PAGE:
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Everything you Wanted to Know About the BWC Settlement But Were Afraid to Ask

Crain's Cleveland Business

Margaret Everett, of counsel in the Vorys Cleveland office and member of the litigation group, authored an article for Crain’s Cleveland Business titled “Everything you Wanted to Know About the BWC Settlement But Were Afraid to Ask.”  In the article, Everett states that an estimated 200,000 Ohio employers might be eligible for premium refunds from the Ohio Bureau of Workers’ Compensation (BWC) following a settlement in litigation between state-funded employers and the BWC.  The settlement stems from a lawsuit filed by employers who alleged that the BWC’s Group Rating Program resulted in excessive premium discounts being given to group-rated employers at the expense of non-group rated employers. 

The article states:

“Group rating, for purposes of Ohio Workers’ Compensation, is a program where a number of state-funded employers can combine or pool their workers’ compensation coverage. Normally, it involves companies that are engaged in similar businesses. If a group of employers meet the BWC criteria for group rating, the BWC is authorized to discount the workers’ compensation premiums charged to the group members. Employers who are NOT in a group rating program are NOT eligible for any discounts on their premiums.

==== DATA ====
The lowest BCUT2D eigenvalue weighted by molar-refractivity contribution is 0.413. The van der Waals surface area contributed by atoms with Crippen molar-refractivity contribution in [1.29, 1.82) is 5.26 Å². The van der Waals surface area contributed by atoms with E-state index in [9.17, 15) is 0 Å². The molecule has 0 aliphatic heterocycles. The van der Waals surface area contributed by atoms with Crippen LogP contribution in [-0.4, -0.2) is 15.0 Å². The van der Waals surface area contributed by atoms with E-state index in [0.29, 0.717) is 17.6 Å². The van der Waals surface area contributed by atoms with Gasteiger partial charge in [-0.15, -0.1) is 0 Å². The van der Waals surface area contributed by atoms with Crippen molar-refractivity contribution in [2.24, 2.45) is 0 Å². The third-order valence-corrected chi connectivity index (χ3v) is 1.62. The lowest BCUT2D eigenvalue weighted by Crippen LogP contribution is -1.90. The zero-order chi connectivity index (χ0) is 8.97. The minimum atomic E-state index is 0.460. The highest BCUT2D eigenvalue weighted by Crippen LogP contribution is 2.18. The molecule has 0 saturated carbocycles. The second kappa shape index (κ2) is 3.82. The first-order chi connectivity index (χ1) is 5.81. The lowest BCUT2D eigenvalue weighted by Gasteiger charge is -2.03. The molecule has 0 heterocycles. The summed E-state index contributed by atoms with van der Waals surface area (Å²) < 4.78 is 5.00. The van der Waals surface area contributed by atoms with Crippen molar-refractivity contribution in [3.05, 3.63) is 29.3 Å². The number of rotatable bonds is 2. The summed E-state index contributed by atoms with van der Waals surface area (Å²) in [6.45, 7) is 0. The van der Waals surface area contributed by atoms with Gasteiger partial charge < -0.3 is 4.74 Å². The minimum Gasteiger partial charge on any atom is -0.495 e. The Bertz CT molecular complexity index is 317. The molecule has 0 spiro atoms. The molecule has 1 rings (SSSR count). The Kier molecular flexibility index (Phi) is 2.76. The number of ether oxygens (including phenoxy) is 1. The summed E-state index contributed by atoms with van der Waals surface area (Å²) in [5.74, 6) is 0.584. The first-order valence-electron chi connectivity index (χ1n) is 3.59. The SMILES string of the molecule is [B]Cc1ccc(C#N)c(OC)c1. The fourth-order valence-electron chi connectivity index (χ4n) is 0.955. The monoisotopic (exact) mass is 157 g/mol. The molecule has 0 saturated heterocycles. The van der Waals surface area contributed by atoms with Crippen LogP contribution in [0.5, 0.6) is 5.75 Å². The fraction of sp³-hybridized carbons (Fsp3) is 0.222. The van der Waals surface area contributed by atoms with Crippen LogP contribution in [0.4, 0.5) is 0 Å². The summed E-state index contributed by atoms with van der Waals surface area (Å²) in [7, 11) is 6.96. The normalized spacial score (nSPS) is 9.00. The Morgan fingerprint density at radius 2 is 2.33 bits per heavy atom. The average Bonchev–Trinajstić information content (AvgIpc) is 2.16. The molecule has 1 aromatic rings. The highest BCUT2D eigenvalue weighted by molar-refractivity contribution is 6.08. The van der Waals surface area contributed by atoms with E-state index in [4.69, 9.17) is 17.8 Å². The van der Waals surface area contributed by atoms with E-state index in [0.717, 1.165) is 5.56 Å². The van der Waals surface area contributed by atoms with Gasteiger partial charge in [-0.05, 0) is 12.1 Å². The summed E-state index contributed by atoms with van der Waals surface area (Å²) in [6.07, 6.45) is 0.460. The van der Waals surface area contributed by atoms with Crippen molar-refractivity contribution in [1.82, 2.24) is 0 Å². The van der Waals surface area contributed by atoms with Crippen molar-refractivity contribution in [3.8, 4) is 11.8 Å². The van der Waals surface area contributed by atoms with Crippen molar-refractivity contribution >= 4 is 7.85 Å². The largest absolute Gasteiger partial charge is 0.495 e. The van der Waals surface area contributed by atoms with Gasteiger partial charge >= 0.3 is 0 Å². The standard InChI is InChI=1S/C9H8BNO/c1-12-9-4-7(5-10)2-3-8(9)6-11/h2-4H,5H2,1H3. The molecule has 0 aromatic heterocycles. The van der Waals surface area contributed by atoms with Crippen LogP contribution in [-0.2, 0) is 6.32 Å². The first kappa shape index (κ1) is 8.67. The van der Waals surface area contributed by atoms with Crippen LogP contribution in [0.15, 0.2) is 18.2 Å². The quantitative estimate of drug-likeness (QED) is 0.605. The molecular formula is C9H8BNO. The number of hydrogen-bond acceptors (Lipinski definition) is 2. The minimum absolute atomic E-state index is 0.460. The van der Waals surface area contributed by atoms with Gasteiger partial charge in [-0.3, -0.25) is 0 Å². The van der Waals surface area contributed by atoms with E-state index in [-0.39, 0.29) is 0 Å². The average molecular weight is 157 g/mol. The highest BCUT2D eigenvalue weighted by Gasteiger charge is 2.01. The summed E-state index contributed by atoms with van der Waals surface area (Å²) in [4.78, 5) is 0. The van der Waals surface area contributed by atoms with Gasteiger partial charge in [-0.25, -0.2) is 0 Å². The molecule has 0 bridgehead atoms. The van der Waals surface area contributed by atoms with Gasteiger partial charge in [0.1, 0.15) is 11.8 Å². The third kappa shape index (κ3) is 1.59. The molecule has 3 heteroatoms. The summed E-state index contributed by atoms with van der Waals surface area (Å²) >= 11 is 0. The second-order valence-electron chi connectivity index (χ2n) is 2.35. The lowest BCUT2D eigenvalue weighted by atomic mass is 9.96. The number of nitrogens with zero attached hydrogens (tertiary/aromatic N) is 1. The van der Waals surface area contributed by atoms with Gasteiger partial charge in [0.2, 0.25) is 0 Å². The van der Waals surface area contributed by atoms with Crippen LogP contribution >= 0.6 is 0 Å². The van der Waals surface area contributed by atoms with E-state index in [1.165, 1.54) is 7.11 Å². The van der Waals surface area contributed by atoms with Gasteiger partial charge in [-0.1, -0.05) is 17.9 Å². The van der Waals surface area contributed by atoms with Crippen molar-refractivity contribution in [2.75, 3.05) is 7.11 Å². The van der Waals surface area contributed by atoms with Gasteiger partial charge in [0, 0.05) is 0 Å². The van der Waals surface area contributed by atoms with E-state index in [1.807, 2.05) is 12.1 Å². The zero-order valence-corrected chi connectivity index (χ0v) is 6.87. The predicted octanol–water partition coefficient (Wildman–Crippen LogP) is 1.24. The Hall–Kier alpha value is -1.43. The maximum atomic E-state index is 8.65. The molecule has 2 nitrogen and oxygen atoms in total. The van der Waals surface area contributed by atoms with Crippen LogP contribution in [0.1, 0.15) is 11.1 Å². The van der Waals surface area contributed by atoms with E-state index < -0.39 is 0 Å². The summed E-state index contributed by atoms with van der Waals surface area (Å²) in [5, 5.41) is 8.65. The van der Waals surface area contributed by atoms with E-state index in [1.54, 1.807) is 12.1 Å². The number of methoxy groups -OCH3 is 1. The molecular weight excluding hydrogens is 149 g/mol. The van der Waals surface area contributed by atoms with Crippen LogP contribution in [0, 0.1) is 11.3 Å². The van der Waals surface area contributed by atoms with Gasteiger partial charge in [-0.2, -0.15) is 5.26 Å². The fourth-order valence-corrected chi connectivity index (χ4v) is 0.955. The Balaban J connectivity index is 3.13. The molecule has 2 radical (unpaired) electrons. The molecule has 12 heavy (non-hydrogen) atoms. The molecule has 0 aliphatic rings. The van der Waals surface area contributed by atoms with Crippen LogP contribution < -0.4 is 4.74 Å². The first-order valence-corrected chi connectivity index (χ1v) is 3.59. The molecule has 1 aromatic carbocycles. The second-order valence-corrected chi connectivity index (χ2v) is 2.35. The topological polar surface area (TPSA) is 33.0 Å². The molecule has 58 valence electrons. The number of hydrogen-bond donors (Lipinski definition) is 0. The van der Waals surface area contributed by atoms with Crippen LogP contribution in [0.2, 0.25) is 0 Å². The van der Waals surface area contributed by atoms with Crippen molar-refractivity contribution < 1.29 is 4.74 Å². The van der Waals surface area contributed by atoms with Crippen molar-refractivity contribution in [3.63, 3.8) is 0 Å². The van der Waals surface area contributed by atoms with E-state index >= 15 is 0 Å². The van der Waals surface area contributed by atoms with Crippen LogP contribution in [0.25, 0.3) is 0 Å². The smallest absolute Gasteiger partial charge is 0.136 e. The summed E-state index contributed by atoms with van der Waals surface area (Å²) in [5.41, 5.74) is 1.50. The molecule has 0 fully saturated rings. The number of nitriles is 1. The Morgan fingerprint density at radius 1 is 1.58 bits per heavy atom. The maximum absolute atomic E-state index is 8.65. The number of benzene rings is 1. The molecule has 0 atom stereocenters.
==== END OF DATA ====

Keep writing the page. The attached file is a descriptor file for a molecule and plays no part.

Accordingly, an employer who was NOT in a group might have been charged significantly more for workers’ compensation premiums than an identical employer, with an identical work force, claim history and safety program. The plaintiff-employers also alleged the Group Rating Program, as it was implemented during policy years 2001 through 2008, was inconsistent with the administrator’s statutory authority and in violation of the Ohio Constitution. The Group Rating Program has since been modified and the premium savings to group-rated employers has been substantially reduced.

 In March 2013, Cuyahoga County Common Pleas Court Judge, Richard McMonagle ruled in favor of the plaintiff-employers, awarding the class more than $850 million in damages for the excessive workers’ compensation premiums. The BWC appealed the case, and last month, Judge McMonagle tentatively approved a $420 million settlement agreement reached between the BWC and the plaintiffs in the class action.”

In the article, Everett also outlines which Ohio businesses may be eligible for a refund.

The preliminary proposed settlement notice indicates the class of employers may be eligible to receive part of the $420 million settlement if for one or more of the policy years from 2001 through 2008 they (1) subscribed to the State Workers’ Compensation Fund, (2) were not group rated and (3) reported payroll and paid premiums in a manual classification for which the non-group rated base rate was inflated.”

To read the entire article, visit the Crain’s Cleveland Business website. (Subscription may be required).

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